The royal nosh
I’ll admit I am baffled by concession-stand economics. My little mind cannot wrap itself around the concept of charging $3 for a soda or $7 for a beer. Yes, I have heard people say that stadiums and team owners have operating costs. But to them, I say—I have operating costs as well!
Let’s say friends come to my apartment. Do I charge them $7 for a beer just because I have bills to pay and they are captive in my home? Do I sell them on how much fun my new backyard BBQ is going to be for all of us this summer, all the while looking to break their $10? I think not. But, hey, that’s just me. There may be several perfectly good reasons food and drink are so expensive at stadiums. All I know is, when I go to a bar, a single beer doesn’t come close to costing $7. But rather than go hungry and thirsty at a game (where I always fear death by trampling), I fork out my money and chomp bitterly on an overpriced hot dog and guzzle très cher yellow beer. Not an ideal last meal, but better than none.
The good news, however, is that food at stadiums seems to be getting better. So while I’m exclaiming, “I can’t believe I’m paying $15 for a stinking taco salad and beer,” I might also be saying, “Hey, this stinking taco salad is pretty good!” Or, “Hey, they have taco salad! And dark beer!”
Undoubtedly, the trend to concessionize has, in part, helped hungry sports waifs, like me, get access to more choices of (usually) tastier food. No longer do stadiums operate like small communist countries run by pork producers and makers of “lite” beer—no offense to either. A recent trip to Arco Arena proved just as much. The concourse was littered with mainstream vendors like Papa John’s Pizza, Java City, Dreyer’s and Krispy Kreme doughnuts. Microbrews were plentiful, available every 50 feet or so. And a full circular jaunt revealed more tasty choices from Gordon Biersch, Royal Wine Cellar, Mikuni Sushi, El Pinto, and The Original Sopapilla from New Mexico.
Hot dog! What choice!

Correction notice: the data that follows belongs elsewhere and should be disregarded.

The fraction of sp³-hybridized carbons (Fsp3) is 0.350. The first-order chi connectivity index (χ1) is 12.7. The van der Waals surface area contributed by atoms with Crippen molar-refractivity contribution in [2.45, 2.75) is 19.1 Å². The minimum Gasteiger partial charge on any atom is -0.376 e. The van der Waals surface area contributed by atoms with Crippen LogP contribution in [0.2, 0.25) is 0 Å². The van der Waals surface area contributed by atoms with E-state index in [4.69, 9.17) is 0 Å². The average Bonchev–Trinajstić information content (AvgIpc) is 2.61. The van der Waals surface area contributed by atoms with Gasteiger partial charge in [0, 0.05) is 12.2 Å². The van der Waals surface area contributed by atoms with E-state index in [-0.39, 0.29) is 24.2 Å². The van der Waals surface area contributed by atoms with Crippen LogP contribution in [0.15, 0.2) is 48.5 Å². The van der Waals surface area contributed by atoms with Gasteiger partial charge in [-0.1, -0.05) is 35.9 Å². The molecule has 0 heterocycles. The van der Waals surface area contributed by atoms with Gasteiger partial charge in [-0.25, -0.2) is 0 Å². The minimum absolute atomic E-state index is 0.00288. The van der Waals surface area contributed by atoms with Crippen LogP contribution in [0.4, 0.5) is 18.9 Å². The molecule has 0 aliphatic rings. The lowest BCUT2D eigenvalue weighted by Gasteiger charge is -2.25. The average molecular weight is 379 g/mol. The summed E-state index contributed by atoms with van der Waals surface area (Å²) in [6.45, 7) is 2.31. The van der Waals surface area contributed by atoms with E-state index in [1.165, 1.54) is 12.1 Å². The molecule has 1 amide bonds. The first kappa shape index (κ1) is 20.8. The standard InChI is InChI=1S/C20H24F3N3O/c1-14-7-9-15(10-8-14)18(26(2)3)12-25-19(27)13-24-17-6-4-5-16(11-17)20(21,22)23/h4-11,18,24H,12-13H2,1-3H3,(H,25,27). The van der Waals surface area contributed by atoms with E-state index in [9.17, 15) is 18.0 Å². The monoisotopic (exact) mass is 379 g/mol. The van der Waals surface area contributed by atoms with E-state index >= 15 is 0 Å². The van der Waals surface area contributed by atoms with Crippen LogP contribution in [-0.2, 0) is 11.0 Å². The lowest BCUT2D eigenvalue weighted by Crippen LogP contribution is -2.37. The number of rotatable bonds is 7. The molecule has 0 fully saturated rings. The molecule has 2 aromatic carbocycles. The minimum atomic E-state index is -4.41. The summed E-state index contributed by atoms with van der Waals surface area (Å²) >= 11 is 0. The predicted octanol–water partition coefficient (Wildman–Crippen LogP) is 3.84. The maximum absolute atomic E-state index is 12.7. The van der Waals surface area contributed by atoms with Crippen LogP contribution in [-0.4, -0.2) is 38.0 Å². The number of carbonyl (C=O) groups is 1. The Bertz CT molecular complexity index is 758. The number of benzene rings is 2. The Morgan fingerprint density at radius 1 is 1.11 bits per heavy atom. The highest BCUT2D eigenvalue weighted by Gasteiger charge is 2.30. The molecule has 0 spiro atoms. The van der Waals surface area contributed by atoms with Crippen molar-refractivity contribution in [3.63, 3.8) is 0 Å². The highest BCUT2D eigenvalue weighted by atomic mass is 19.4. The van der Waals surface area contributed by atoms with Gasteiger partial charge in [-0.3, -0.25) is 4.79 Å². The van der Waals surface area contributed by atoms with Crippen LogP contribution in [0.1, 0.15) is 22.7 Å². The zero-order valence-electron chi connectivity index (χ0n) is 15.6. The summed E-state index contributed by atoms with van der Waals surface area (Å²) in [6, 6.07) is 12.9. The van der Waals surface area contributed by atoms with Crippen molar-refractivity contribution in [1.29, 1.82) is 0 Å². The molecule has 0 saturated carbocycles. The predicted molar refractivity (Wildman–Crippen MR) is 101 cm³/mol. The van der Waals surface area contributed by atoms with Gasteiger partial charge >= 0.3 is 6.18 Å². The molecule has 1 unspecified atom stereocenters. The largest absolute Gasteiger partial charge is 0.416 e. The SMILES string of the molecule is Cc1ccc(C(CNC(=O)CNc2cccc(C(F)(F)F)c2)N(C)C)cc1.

The aroma of Gordon Biersch garlic fries was everywhere. While I was tempted to get a batch for $4.25, the line was really too long, even in the second quarter. I passed by El Pinto’s wooden stand, which was offering burritos and taco salad (taco salad!). For a precious $7, I got a large taco shell, which was crispy and not greasy, and held generous amounts of salty shredded chicken, big lettuce greens, diced tomatoes, grated cheddar cheese and big dollops of thick sour cream and guacamole. While it wasn’t an award-winner, El Pinto passed the satisfaction test.
Also passable was the beef tri-tip sandwich available at the regular concession stands. Carved to order, the tri-tip came on a French roll au jus style, with little packets of BBQ sauce on the side. At $6.50, the sandwich was clearly lacking in heft, but for light meat-eaters, it wasn’t a bad way to go.
The sushi enthusiast in our party got dogged. Before halftime, Mikuni had already run out of every single roll and rice bowl, from which there were theoretically several to choose. Unforgivable, Mikuni no-sushi! Consolation was found in a solid slice of Papa John’s cheese pizza ($3.75), with a bubbly crust, and a nice, but not overwhelming layer of cheese. There was no consolation, however, in the Arena dog, brought to us by Wienerschnitzel. The cheapest of the dog offerings, this $3 dog was the most soul-less, half-hearted attempt at putting meat in a bun I’ve seen in a while. Midway through, Sushi Guy put his dog down. I picked up where he left off. After two bites, I peeked inside the bun to check if there was a hot dog there. I saw the dog. I chewed, sensing hot dog texture, but blanked on the taste. They should rename it Spunkless Vegetarian Ketchup and Mustard Dog and sell it for $1.
By far, the best and tastiest deal was the stuffed sopapilla, a puffed-up pillow of fried dough the size of your hand. At $4.50, you can have chicken or beef, shredded lettuce, diced tomatoes, jalapeños, cheddar cheese, black olives, salsa, sour cream and guac. The chicken was tender stewed white meat, while the other ingredients tasted fresh and were in good proportion. “Dessert” sopapillas, with chocolate or honey and powdered sugar, were a tasty bargain at two for $3.
In my dreams, I could go to a basketball game for about $20. Microbrew beer would be $4.50, and I could get my choice of pad Thai or smokin’ good BBQ for about $6. I say: Now, there’s a meal worthy of a trampling!